Would Be Pirates: Webcasters, Intellectual Property, and Ethics

Would Be Pirates: Webcasters, Intellectual Property, and Ethics

Melanie J. Mortensen (Montreal, Canada)
DOI: 10.4018/978-1-59904-937-3.ch029
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Abstract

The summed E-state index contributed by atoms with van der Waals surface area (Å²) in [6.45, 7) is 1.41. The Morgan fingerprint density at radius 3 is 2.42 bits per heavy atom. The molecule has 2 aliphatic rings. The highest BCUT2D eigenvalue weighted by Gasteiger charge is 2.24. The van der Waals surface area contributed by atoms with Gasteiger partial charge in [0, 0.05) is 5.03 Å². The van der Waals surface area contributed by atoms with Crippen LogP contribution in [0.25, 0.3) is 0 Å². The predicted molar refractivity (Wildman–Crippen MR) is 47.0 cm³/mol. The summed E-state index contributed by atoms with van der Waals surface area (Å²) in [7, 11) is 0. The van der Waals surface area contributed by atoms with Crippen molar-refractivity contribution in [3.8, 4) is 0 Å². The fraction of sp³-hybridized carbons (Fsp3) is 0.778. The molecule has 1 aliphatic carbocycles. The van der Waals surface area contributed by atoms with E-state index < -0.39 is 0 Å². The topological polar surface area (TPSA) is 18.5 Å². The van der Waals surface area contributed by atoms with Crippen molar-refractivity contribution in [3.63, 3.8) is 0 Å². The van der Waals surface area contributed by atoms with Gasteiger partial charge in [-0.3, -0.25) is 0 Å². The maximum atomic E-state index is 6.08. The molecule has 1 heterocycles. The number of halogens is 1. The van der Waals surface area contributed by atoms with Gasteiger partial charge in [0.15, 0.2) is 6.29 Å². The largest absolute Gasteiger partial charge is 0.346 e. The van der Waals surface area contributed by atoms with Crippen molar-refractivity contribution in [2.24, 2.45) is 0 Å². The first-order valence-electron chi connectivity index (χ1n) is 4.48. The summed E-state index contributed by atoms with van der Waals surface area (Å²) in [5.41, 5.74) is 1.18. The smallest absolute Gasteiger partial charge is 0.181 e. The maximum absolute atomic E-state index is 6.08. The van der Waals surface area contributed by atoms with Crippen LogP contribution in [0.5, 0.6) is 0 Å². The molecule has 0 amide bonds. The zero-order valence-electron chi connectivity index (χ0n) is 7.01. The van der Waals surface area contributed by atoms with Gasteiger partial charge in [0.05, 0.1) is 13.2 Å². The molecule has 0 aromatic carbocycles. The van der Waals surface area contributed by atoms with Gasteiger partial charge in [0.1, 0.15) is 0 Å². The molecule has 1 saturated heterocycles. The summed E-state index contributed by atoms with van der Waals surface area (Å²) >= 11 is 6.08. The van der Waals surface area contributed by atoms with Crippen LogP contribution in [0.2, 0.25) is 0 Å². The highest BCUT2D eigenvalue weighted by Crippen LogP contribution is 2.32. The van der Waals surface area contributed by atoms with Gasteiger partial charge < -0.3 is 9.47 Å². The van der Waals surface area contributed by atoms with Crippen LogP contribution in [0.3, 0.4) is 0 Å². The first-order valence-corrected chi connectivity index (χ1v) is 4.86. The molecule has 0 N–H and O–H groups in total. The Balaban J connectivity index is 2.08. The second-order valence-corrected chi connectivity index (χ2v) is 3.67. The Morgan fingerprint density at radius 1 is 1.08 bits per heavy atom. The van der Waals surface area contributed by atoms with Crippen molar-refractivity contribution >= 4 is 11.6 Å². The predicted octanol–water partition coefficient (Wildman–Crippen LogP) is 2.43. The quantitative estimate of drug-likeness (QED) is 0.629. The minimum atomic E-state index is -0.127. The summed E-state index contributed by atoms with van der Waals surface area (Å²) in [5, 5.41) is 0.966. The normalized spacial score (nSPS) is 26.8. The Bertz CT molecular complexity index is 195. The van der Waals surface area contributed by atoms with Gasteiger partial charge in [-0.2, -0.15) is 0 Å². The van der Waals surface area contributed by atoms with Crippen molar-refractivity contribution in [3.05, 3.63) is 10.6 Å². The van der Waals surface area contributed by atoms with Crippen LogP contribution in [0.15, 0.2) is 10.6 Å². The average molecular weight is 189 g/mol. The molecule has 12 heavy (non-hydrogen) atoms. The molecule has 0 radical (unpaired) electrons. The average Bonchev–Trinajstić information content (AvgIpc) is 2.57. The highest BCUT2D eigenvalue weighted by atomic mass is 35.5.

The debate in Canada that occurred prior to the amendment of the Copyright Act regarding the regulation of television retransmission on the Internet emblematizes significant ethical issues arising from shifts in communications technologies. The alleged piracy of Internet retransmitters demonstrates the broader consequences of the regulation of communications technologies and intellectual property at a variety of levels. Future treatments of new media innovations should be spared the retransmitters’ fate, whereby the innovators were called “pirates” and the law was amended to make them appear so in response to industry pressure. Instead, appropriate criteria should be determined with ethical foundations to administer decisions regarding the responsible governance of communications technologies. Legal, political, and social observations complete the analysis in this chapter, whereby such considerations are raised to advocate a principled approach to the regulation of new media and innovations in communications technologies.

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